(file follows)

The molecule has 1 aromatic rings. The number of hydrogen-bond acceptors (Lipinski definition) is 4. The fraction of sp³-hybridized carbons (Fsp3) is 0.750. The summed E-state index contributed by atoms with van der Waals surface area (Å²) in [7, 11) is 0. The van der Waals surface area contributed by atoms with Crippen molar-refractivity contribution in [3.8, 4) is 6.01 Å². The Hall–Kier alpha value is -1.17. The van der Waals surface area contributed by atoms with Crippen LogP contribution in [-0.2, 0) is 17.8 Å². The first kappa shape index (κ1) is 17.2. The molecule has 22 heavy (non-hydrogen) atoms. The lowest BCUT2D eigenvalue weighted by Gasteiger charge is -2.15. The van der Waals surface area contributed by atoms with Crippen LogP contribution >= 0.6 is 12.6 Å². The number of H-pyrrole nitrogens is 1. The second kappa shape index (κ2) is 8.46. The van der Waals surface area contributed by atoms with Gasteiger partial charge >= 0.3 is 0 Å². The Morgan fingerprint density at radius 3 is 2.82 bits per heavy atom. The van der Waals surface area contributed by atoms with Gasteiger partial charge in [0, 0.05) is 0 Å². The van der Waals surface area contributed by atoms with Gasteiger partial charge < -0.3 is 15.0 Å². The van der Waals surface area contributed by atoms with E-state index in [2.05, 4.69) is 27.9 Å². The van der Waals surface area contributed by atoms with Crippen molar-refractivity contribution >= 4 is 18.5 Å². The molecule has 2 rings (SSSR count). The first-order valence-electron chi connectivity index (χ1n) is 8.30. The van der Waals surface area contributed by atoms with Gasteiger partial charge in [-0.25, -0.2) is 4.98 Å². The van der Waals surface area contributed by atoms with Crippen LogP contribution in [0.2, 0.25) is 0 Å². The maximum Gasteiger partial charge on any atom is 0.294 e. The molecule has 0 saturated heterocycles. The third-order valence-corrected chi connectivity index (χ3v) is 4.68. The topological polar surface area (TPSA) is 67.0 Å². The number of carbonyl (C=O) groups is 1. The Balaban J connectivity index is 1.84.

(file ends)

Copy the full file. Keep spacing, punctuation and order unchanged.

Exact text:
The molecule has 1 aromatic rings. The number of hydrogen-bond acceptors (Lipinski definition) is 4. The fraction of sp³-hybridized carbons (Fsp3) is 0.750. The summed E-state index contributed by atoms with van der Waals surface area (Å²) in [7, 11) is 0. The van der Waals surface area contributed by atoms with Crippen molar-refractivity contribution in [3.8, 4) is 6.01 Å². The Hall–Kier alpha value is -1.17. The van der Waals surface area contributed by atoms with Crippen LogP contribution in [-0.2, 0) is 17.8 Å². The first kappa shape index (κ1) is 17.2. The molecule has 22 heavy (non-hydrogen) atoms. The lowest BCUT2D eigenvalue weighted by Gasteiger charge is -2.15. The van der Waals surface area contributed by atoms with Crippen LogP contribution >= 0.6 is 12.6 Å². The number of H-pyrrole nitrogens is 1. The second kappa shape index (κ2) is 8.46. The van der Waals surface area contributed by atoms with Gasteiger partial charge >= 0.3 is 0 Å². The Morgan fingerprint density at radius 3 is 2.82 bits per heavy atom. The van der Waals surface area contributed by atoms with Gasteiger partial charge in [0, 0.05) is 0 Å². The van der Waals surface area contributed by atoms with Gasteiger partial charge < -0.3 is 15.0 Å². The van der Waals surface area contributed by atoms with E-state index in [2.05, 4.69) is 27.9 Å². The van der Waals surface area contributed by atoms with Crippen molar-refractivity contribution >= 4 is 18.5 Å². The molecule has 2 rings (SSSR count). The first-order valence-electron chi connectivity index (χ1n) is 8.30. The van der Waals surface area contributed by atoms with Gasteiger partial charge in [-0.25, -0.2) is 4.98 Å². The van der Waals surface area contributed by atoms with Crippen LogP contribution in [0.2, 0.25) is 0 Å². The maximum Gasteiger partial charge on any atom is 0.294 e. The molecule has 0 saturated heterocycles. The third-order valence-corrected chi connectivity index (χ3v) is 4.68. The topological polar surface area (TPSA) is 67.0 Å². The number of carbonyl (C=O) groups is 1. The Balaban J connectivity index is 1.84.